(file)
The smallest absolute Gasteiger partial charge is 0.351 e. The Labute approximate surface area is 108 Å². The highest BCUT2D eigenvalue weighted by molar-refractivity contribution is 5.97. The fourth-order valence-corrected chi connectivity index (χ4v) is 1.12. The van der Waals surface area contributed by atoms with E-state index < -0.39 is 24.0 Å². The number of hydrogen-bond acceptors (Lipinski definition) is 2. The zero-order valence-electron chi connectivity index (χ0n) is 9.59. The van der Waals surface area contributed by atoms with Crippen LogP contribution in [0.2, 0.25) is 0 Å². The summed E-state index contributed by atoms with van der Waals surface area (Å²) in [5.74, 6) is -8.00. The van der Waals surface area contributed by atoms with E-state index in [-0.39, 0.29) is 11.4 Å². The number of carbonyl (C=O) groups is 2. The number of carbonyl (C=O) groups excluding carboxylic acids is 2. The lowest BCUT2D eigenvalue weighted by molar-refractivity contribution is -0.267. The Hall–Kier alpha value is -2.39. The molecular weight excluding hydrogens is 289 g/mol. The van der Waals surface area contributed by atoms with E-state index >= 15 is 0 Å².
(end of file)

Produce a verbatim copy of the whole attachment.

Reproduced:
The smallest absolute Gasteiger partial charge is 0.351 e. The Labute approximate surface area is 108 Å². The highest BCUT2D eigenvalue weighted by molar-refractivity contribution is 5.97. The fourth-order valence-corrected chi connectivity index (χ4v) is 1.12. The van der Waals surface area contributed by atoms with E-state index < -0.39 is 24.0 Å². The number of hydrogen-bond acceptors (Lipinski definition) is 2. The zero-order valence-electron chi connectivity index (χ0n) is 9.59. The van der Waals surface area contributed by atoms with Crippen LogP contribution in [0.2, 0.25) is 0 Å². The summed E-state index contributed by atoms with van der Waals surface area (Å²) in [5.74, 6) is -8.00. The van der Waals surface area contributed by atoms with E-state index in [-0.39, 0.29) is 11.4 Å². The number of carbonyl (C=O) groups is 2. The number of carbonyl (C=O) groups excluding carboxylic acids is 2. The lowest BCUT2D eigenvalue weighted by molar-refractivity contribution is -0.267. The Hall–Kier alpha value is -2.39. The molecular weight excluding hydrogens is 289 g/mol. The van der Waals surface area contributed by atoms with E-state index >= 15 is 0 Å².